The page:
So, the light promised for Galilee turned out to be the preaching of the Messiah himself, when he eventually came, calling their descendants to repentance.  But we note that the light originally promised by Isaiah was mixed in with the deliverance of Israel from oppression.  By the time of Jesus, it was the Romans who were the oppressors.  Since Jesus claimed to be the saviour promised in Isaiah, the Jews, therefore, asked Jesus if he was then going to set up his kingdom and deliver them from their oppressors.  Doesn't it make sense that they would expect that?  After Jesus' resurrection, didn't it make sense for the disciples to ask him in Acts 1:6, if he was then going to restore the kingdom to Israel?

If it does make sense, then why is it common for us in our era to belittle the Jews for thinking this way.  Why will a Bible commentator call them ignorant or narrow-minded or mistaken for expecting Jesus to take his throne and do something with the Romans?  Yes, they obviously did not understand how and when Jesus was going to proceed from this point on; just like they didn't understand he was going to have to die and rise from the dead to set this up.  But they were not wrong to expect him to do something along these lines.

Sometimes we think they were wrong.  We think they should have understood that Jesus came at the first to save us from our sins and do the work of our redemption, and then it would be at his second coming that he would fulfill all those political prophecies about his sitting on his throne and ruling the new world and saving us from our enemies.  Spiritual blessings first - peace on earth later - though, of course, the more Christian people are, the more peaceful their communities will be.  But by peace on earth here, we refer to Jesus's political rule, his monarchy, his theocracy.

Friends, I think you can see how we need to give the Jews more credit.  Jesus himself gave them credit, and he did not disappoint them!  He did not postpone his taking the throne of David and ruling the nations for the sake of his people.  He did not leave this earth and distance himself from the affairs of this world and all the oppression that goes on all the time until his second coming.  When Jesus ascended to heaven, there in the sight of these disciples in Acts, chapter 1, he took his throne right then.  

This is why Jesus worded his commission to them as he did in Matthew 28:16-20.

16 Then the eleven disciples went away into Galilee, into a mountain where Jesus had appointed them.  ...18 And Jesus came and spake unto them, saying, All power is given unto me in heaven and in earth.  19 Go ye therefore, and teach all nations, baptizing them in the name of the Father, and of the Son, and of the Holy Ghost:  20 Teaching them to observe all things whatsoever I have commanded you: and, lo, I am with you always, even unto the end of the world. Amen.

 When Jesus gave his disciples the great commission in Matthew 28 to spread the gospel of salvation through the world, on what did he base that command?  He said, "All authority is given unto me in heaven and on earth."  All authority, that is - in Isaiah's words - the government is on his shoulders.  Why?  Because once he was resurrected, he was going to ascend to heaven and take his seat on the true throne of David.  Jesus was not going to wait until he returned to set up his political authority over all the earth; he was setting it up right then and there.  And he establishes this eternal rule for the sake of the commission he gives his disciples.  It is because he now rules the nations that he is going to manage the nations in such a way that he will see to it that the gospel goes out into all the world with success, and he wants us to trust him to do that.  In this way he will increase his kingdom.  He rules that he might save to the uttermost all who would call upon him.  That means that, if there is a nation that gets in his way, he will deal with it - now, as is needful, for the present endeavour of the Church.

Our king cares about the oppression of his people and the persecution of his people by wicked rulers.  If you will, that's what the book of Revelation is primarily about!  The chief persecutors of the early Christians were the unbelieving Jews, based in Jerusalem, and later the Romans.  And Jesus shows John in Revelation how he is going to take them out.  The martyrs cry out under the altar, "when will our blood be avenged?" - God says, "you just wait, I'll take care of it."  Remember what Jesus said to Pilate?  "Thou couldest have no power at all against me, except it were given thee from above."  Eventually, Rome found out just how true that was.  "Vengeance is mine, I will repay, saith the Lord."  Our king reigns now on the throne of David in heaven, he hears the prayers of his suffering saints, and he acts on their behalf.  Yes, there is judgment reserved for the Judgment Day, but there is judgment going on now as well.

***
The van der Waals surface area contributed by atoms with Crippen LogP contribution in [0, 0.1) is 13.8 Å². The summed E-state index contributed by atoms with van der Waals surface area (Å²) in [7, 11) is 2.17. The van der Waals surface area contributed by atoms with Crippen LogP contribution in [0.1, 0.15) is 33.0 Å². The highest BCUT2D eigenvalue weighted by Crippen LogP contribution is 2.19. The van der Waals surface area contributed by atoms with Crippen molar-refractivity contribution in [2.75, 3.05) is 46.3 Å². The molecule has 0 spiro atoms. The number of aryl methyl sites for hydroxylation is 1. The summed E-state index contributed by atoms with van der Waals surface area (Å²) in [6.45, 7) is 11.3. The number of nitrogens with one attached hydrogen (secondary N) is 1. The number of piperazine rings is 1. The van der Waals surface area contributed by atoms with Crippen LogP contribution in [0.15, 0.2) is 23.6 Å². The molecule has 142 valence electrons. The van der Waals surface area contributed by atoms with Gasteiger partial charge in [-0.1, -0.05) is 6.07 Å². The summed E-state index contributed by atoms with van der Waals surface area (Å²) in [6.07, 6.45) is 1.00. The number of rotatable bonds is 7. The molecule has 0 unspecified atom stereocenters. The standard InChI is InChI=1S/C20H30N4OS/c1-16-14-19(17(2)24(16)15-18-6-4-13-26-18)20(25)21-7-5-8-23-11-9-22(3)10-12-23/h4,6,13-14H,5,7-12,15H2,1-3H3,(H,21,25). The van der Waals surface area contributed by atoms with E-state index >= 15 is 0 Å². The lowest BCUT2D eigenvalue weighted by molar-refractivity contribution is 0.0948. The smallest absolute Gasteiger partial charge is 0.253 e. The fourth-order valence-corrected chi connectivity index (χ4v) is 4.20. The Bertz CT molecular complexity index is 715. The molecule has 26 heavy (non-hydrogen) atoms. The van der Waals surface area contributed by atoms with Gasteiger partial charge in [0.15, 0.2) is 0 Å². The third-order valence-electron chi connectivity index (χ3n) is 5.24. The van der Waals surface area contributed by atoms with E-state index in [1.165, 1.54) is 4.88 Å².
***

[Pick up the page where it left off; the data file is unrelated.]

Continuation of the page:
Therefore, as Psalm 2 says, the rulers of this world had better fear him.  The communists in China, presently clamping down ever more sharply upon the Church there - they think they are going to get away with it.  They think they can hinder the increase of Jesus' kingdom.  They will not.  The Muslims in Africa, raiding the Christian villages, think they are going to get away with it - they are not.  The government is not on Allah's shoulders.  The wicked in Washington DC, who think the government is on their shoulders and they can break any law they want to shut down the remnants of Christianity in our country - they think they are going to get away with it.  But they are not.  Jesus reigns as far as the curse is found.  Jesus is on his throne, he rules over all, and he holds all powers of earth accountable for what they are doing as he builds his church, and with the zeal of the LORD, he will not let the enemies of the gospel prevail.  He will deal with them.  And when he comes back, he'll just keep doing what he's been doing - only any mercy he now shows to the nations for their salvation will at that time be finished.  When the Day of his return dawns, the time for repentance will be over.

In conclusion, friends, God's zeal - as Isaiah speaks of it - is not for any one nation.  Isaiah says the LORD is zealous for his Son's kingdom!  And so dear friends of the King, loyal subjects, members of his royal court - may our zeal, by the power of the Holy Spirit, be channeled in the same direction as his.  He has given us his Spirit, who is not a spirit of timidity but of power, and of love, and of a sound mind.  Let's not be moved, let us not be afraid of the ever present turmoil in the world.  Jesus has got this.  Let us fulfill the mission to disciple the nations, as he not only rules over all, but walks beside us as well, for he has said  - "Lo, I am with you always..."  If we do so, we may actually save this or that state from his judgment, if they repent.  But more importantly, we will bring glory to his heavenly Father, the God who sent him, in weakness as a child, to conquer a kingdom, so that he may rule us in love forever.  Amen.